Recent images of Vladimir Putin with ‘black hands’ has prompted some to suggest that the Russian leader is unwell. AP
The Russia-Ukraine war has entered the 252nd day and it seems there’s no end in sight for this long, ugly war. Since the early days of the war, there has been a lot of speculation about Russia’s strongman Vladimir Putin’s motivations behind it; while some said the war was political, there were some who said it was Putin’s last wish, as his health was deteriorating.
Now, the 70-year-old Russian president’s health has becoming a talking point again with some eagle-eye observers revealing that there are strange marks and colour on Putin’s hands, indicating that he is suffering from some kind of disease.
So, is the Russian strongman in the pink of health? Or is he suffering from some debilitating illness?
Does Putin have cancer?
The issue of Putin being unwell came to the fore yet again on Tuesday when UK’s former chief of the defence staff and member of the House of Lords Richard Danatt talked about the issue of Putin’s health while appearing on a programme on Sky News. He told the outlet that it is worth reflecting how healthy — or not — is the Russian president.
“Keen observers now are noticing that his hands are looking pretty black on top, which is a sign of injections going in when other parts of the body can’t take injections,” Lord Dannatt told the outlet.
“It’s interesting to note that, and just to watch whether he is as fit and well as he would like to portray. It’s an interesting area to keep an eye on,” he added.
The comments are in line with an American intelligence report in June stating that Vladimir Putin’s health is suffering and that he’s being treated for cancer.
“Putin is definitely sick,” an official from the office of the Director of National Intelligence had been quoted as saying, “whether he’s going to die soon is mere speculation.”
The assessment added that Putting was undergoing treatment for advanced cancer.
Other health problems?
This isn’t the first time that Putin’s health has come under the scanner. Ever since he launched the war in Ukraine, several Western media outlets have reported that the Russian leader is suffering from all sorts of diseases — from Parkinson’s to mental health problems.
“On any given day, depending which news outlets you believe, the Russian president is terminally ill with any number of different diseases,” said Katie Stallard at The New Statesman. “Or perhaps, as several British tabloids have suggested recently, he is already dead.”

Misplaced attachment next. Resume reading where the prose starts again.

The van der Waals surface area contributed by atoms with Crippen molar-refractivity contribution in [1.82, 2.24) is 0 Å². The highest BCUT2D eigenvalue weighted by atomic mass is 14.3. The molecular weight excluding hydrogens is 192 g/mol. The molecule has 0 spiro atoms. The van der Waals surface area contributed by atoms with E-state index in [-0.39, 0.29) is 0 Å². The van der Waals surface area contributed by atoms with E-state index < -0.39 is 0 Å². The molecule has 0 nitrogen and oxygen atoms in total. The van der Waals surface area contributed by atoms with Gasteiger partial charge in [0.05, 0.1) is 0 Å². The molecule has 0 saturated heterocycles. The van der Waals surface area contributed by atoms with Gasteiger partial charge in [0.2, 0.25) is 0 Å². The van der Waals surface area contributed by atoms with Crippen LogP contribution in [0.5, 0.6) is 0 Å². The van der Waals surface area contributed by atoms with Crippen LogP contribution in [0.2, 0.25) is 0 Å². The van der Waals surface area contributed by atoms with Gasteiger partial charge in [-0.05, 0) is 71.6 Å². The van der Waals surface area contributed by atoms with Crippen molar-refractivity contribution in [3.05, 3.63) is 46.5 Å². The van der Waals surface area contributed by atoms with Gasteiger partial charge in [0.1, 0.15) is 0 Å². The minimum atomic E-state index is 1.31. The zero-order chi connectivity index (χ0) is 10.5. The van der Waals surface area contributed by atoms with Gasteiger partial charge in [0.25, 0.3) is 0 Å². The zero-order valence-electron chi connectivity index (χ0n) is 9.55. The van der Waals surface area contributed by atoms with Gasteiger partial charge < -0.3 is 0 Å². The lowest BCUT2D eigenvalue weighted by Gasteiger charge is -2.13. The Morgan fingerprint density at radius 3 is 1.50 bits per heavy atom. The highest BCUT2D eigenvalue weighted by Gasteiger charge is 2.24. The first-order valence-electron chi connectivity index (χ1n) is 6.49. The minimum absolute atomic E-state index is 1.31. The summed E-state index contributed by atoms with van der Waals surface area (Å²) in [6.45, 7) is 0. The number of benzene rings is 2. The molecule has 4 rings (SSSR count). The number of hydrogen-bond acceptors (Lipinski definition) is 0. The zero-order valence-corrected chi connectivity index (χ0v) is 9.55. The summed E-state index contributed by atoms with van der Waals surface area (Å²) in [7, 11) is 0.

Earlier in May, Hollywood film director Oliver Stone had said on a podcast that Putin was a cancer patient in remission.
“Remember this, Mr Putin has had this cancer and I think he’s (recovered),” said Stone, becoming the first person directly linked to the Russian to acknowledge his supposed health problems.
Ukrainian intelligence has also in the past made sweeping claims about Putin’s health. “We completely confirm this information (that Putin has cancer),” Kyrylo Budanov, head of Ukraine’s military intelligence, told online newspaper Ukrainska Pravda in May. “He has several severe diseases, including cancer. But we shouldn’t hope that Putin will die tomorrow. He has at least several years ahead whether we like it or not.”
In April, a video reportedly from a midnight mass for Orthodox Easter emerged in which Putin looked frail. The video reportedly showed him chewing his lips and appearing shaky as he stood next to Moscow Mayor Sergei Sobyanin at Christ the Saviour Cathedral in the capital.
Another video in the same week showed the Russian president tightly gripping the table with his hand as he is sitting down. Putin sits with hunched shoulders and regularly fidgets and taps his toes during a meeting with his Defence Minister Sergei Shoigu to discuss the besieged Ukrainian city of Mariupol during the nearly 12-minute video, according to the New York Post.
“Putin’s meeting with Shoigu today shows both depressed & seemingly in bad health,” tweeted Anders Aslund, a Swedish economist who was previously an adviser to Russia.
Putin’s meeting with Shoigu today shows both depressed & seemingly in bad health. Shoigu has to read his comments to Putin & slurs badly, suggesting that the rumors of his heart attack are likely. He sits badly. Poor performance. Worth watching.https://t.co/SHRRxZxbJf
— Anders Åslund (@anders_aslund) April 21, 2022
There’s also the investigative report published by Project, a Russian media outlet, which states that Putin has obsessed about his health for long and is regularly accompanied by five doctors on average. The report states that one of the doctors was Yevgeny Selivanov, a thyroid cancer specialist, giving rise to Putin’s cancer claims.
The health rumours clash with Vladimir Putin’s macho, strongman persona that he has cultivated over the years. AFP
Putin, the tough guy
In his 23 years at the top, Putin has cultivated an image of masculinity and vitality through a number of photo-ops and favourable write-ups by the Kremlin.
Who can forget images of him bareback horse-riding or playing ice-hockey or pinning his opponents on the mat during Judo competitions or even pumping iron at the gym!
Over the years, he has cultivated a swashbuckling public image. However, the recent health reports are bound to make people question his strongman persona and his ability to lead the country in the long war as it enters the biting cold.
The Kremlin’s denials of Putin being sick also hasn’t done anything to stop the claims from circulating further.
With inputs from agencies
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